and uniquely complex radio propagation body environments. The goal of this research project is to design, optimize and test embedded communication and networking techniques for wireless BSNs, in order to accomplish unprecedented energy efficiency, reliability and cost structure.
Competitive Distributed Control Methodologies for Small-Scale Power Systems
The objective of this research is to study the fundamental interactions and influences that individual components of a power system have on each other and the overall effect of these interactions on system performance. The approach uses a game-theoretic model of the power system to develop a framework for a new class of distributed control methods. In this new model, system components use energy resources to compete for local and global objectives such as voltage, current, power, or energy.
The intellectual merit is of this work is in its potential to improve control of interconnected power components. Control has typically been one of two extremes: either completely localized control (focused on local objectives) or a centralized control scheme requiring extensive communications, infrastructure, and a single-point of failure. The proposed approach considers how each different local objective interacts across the system. This will result in an operating point that is a global balance of local objectives. This work will determine how the fundamental interactions of the components contribute to, or degrade from, the higher-level objectives of the overall system, such as stability, survivability, and efficiency.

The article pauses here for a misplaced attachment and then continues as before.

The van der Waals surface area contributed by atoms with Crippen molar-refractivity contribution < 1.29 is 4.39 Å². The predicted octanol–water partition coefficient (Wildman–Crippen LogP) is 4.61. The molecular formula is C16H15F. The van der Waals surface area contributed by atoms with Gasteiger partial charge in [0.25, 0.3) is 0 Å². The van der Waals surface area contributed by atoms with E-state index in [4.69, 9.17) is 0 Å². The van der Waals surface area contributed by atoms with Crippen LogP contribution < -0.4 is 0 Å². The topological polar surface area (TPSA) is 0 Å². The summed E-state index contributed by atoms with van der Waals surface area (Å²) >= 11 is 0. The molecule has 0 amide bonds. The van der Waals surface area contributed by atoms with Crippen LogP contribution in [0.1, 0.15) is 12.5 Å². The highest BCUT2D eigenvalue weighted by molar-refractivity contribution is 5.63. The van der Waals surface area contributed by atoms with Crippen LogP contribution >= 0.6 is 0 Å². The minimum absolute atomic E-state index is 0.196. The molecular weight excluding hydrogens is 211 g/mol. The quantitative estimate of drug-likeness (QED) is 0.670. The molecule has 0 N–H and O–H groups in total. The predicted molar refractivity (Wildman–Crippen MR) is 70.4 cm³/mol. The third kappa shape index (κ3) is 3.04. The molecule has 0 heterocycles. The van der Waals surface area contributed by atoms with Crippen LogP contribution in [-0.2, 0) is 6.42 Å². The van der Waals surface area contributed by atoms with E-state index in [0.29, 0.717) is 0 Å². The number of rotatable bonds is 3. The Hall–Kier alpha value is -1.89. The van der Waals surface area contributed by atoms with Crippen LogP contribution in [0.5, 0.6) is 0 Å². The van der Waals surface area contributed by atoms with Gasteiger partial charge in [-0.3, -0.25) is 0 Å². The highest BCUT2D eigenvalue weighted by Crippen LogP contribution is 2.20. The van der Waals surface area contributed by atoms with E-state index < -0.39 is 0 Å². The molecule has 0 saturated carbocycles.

The broader impacts will extend to electrical power networks at all levels where more diverse sources and loads are being utilized, and new technologies are being driven by an ever-increasing demand for performance, stability, efficiency, and flexibility. This new approach to energy control and management will strengthen education objectives by enhancing the content of graduate and undergraduate classes, as well as adding meaningful laboratory experiences.
Compression and Cooperation for Wideband Spectrum Sensing and Cognition
The objective of this research is to increase the detection resolution and reduce the implementation cost of wideband spectrum sensing and cognition, which are challenging core issues in spectrum-sharing cognitive networks. The approach seeks to leverage the benefits of compressive sampling and user cooperation to develop a collaborative compressed sensing framework for wideband networks. Research thrusts include compressed wideband sensing at affordable signal acquisition costs and reliable collaborative sensing with low network overhead.
This research combines compression and collaboration techniques with technical innovations in wideband spectrum sensing. The project seeks to develop a suite of compressed sensing algorithms that exploit spectral sparsity to reduce the need for high-speed sampling in ultra-wideband and wideband radios. A decentralized approach for joint cooperation and compression, which exploits spatial diversity to alleviate the hidden terminal problem caused by wireless channel fading, is investigated for ad hoc cognitive networks. Further, the research examines fundamental tradeoffs in a cooperative sensing system including diversity gain, compression, sensing time and complexity.